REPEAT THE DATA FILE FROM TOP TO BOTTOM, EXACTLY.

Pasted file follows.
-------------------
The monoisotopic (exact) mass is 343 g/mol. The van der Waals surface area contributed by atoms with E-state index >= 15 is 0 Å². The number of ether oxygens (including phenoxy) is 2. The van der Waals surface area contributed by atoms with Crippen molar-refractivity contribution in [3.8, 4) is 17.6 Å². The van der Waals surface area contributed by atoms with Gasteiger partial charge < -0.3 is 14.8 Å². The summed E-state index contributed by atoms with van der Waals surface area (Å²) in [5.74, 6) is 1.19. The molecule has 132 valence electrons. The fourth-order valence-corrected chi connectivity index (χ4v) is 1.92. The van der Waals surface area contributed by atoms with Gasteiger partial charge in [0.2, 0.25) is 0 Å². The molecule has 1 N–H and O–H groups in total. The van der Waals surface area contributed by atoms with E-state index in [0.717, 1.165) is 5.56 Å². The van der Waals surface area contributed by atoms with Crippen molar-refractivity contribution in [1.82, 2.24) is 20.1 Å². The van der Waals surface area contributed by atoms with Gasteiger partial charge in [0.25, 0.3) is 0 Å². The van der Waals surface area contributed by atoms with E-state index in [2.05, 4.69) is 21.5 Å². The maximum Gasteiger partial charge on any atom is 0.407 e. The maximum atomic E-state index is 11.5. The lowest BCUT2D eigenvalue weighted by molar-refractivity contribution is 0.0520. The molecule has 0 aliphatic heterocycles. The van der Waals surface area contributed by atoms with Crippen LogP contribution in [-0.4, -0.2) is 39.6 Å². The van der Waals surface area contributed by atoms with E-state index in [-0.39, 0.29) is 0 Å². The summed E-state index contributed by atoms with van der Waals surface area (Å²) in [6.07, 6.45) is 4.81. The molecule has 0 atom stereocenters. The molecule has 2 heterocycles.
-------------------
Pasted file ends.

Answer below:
The monoisotopic (exact) mass is 343 g/mol. The van der Waals surface area contributed by atoms with E-state index >= 15 is 0 Å². The number of ether oxygens (including phenoxy) is 2. The van der Waals surface area contributed by atoms with Crippen molar-refractivity contribution in [3.8, 4) is 17.6 Å². The van der Waals surface area contributed by atoms with Gasteiger partial charge < -0.3 is 14.8 Å². The summed E-state index contributed by atoms with van der Waals surface area (Å²) in [5.74, 6) is 1.19. The molecule has 132 valence electrons. The fourth-order valence-corrected chi connectivity index (χ4v) is 1.92. The van der Waals surface area contributed by atoms with Gasteiger partial charge in [0.2, 0.25) is 0 Å². The molecule has 1 N–H and O–H groups in total. The van der Waals surface area contributed by atoms with E-state index in [0.717, 1.165) is 5.56 Å². The van der Waals surface area contributed by atoms with Crippen molar-refractivity contribution in [1.82, 2.24) is 20.1 Å². The van der Waals surface area contributed by atoms with Gasteiger partial charge in [0.25, 0.3) is 0 Å². The van der Waals surface area contributed by atoms with E-state index in [2.05, 4.69) is 21.5 Å². The maximum Gasteiger partial charge on any atom is 0.407 e. The maximum atomic E-state index is 11.5. The lowest BCUT2D eigenvalue weighted by molar-refractivity contribution is 0.0520. The molecule has 0 aliphatic heterocycles. The van der Waals surface area contributed by atoms with Crippen LogP contribution in [-0.4, -0.2) is 39.6 Å². The van der Waals surface area contributed by atoms with E-state index in [-0.39, 0.29) is 0 Å². The summed E-state index contributed by atoms with van der Waals surface area (Å²) in [6.07, 6.45) is 4.81. The molecule has 0 atom stereocenters. The molecule has 2 heterocycles.